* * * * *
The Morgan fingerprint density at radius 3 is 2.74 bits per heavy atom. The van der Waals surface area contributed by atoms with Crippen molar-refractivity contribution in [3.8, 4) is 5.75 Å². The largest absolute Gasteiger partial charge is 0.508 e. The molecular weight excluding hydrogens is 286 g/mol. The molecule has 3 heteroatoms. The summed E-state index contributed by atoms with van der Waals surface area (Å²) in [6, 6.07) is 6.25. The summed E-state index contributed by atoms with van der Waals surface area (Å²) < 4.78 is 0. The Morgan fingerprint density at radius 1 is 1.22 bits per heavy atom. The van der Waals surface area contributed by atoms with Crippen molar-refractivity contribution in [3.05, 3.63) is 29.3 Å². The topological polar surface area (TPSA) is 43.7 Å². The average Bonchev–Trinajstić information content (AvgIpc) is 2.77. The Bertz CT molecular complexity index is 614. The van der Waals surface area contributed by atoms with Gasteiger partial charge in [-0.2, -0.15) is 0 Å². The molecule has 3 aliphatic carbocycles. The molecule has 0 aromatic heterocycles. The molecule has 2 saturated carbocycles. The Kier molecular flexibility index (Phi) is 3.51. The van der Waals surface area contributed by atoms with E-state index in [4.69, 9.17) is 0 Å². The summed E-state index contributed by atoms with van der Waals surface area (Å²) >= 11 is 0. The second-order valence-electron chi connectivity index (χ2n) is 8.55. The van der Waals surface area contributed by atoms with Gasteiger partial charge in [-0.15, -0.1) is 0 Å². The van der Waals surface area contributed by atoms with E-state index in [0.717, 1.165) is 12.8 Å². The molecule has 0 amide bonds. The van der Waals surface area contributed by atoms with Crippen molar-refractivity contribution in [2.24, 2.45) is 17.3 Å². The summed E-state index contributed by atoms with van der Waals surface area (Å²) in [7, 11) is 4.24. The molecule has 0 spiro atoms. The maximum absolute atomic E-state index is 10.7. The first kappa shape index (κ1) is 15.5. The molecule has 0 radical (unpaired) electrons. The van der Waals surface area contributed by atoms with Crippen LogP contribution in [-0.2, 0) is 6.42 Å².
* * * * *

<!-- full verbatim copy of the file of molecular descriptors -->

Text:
The Morgan fingerprint density at radius 3 is 2.74 bits per heavy atom. The van der Waals surface area contributed by atoms with Crippen molar-refractivity contribution in [3.8, 4) is 5.75 Å². The largest absolute Gasteiger partial charge is 0.508 e. The molecular weight excluding hydrogens is 286 g/mol. The molecule has 3 heteroatoms. The summed E-state index contributed by atoms with van der Waals surface area (Å²) in [6, 6.07) is 6.25. The summed E-state index contributed by atoms with van der Waals surface area (Å²) < 4.78 is 0. The Morgan fingerprint density at radius 1 is 1.22 bits per heavy atom. The van der Waals surface area contributed by atoms with Crippen molar-refractivity contribution in [3.05, 3.63) is 29.3 Å². The topological polar surface area (TPSA) is 43.7 Å². The average Bonchev–Trinajstić information content (AvgIpc) is 2.77. The Bertz CT molecular complexity index is 614. The van der Waals surface area contributed by atoms with Gasteiger partial charge in [-0.2, -0.15) is 0 Å². The molecule has 3 aliphatic carbocycles. The molecule has 0 aromatic heterocycles. The molecule has 2 saturated carbocycles. The Kier molecular flexibility index (Phi) is 3.51. The van der Waals surface area contributed by atoms with E-state index in [4.69, 9.17) is 0 Å². The summed E-state index contributed by atoms with van der Waals surface area (Å²) >= 11 is 0. The second-order valence-electron chi connectivity index (χ2n) is 8.55. The van der Waals surface area contributed by atoms with Gasteiger partial charge in [-0.15, -0.1) is 0 Å². The van der Waals surface area contributed by atoms with E-state index in [0.717, 1.165) is 12.8 Å². The molecule has 0 amide bonds. The van der Waals surface area contributed by atoms with Crippen molar-refractivity contribution in [2.24, 2.45) is 17.3 Å². The summed E-state index contributed by atoms with van der Waals surface area (Å²) in [7, 11) is 4.24. The molecule has 0 spiro atoms. The maximum absolute atomic E-state index is 10.7. The first kappa shape index (κ1) is 15.5. The molecule has 0 radical (unpaired) electrons. The van der Waals surface area contributed by atoms with Crippen LogP contribution in [-0.2, 0) is 6.42 Å².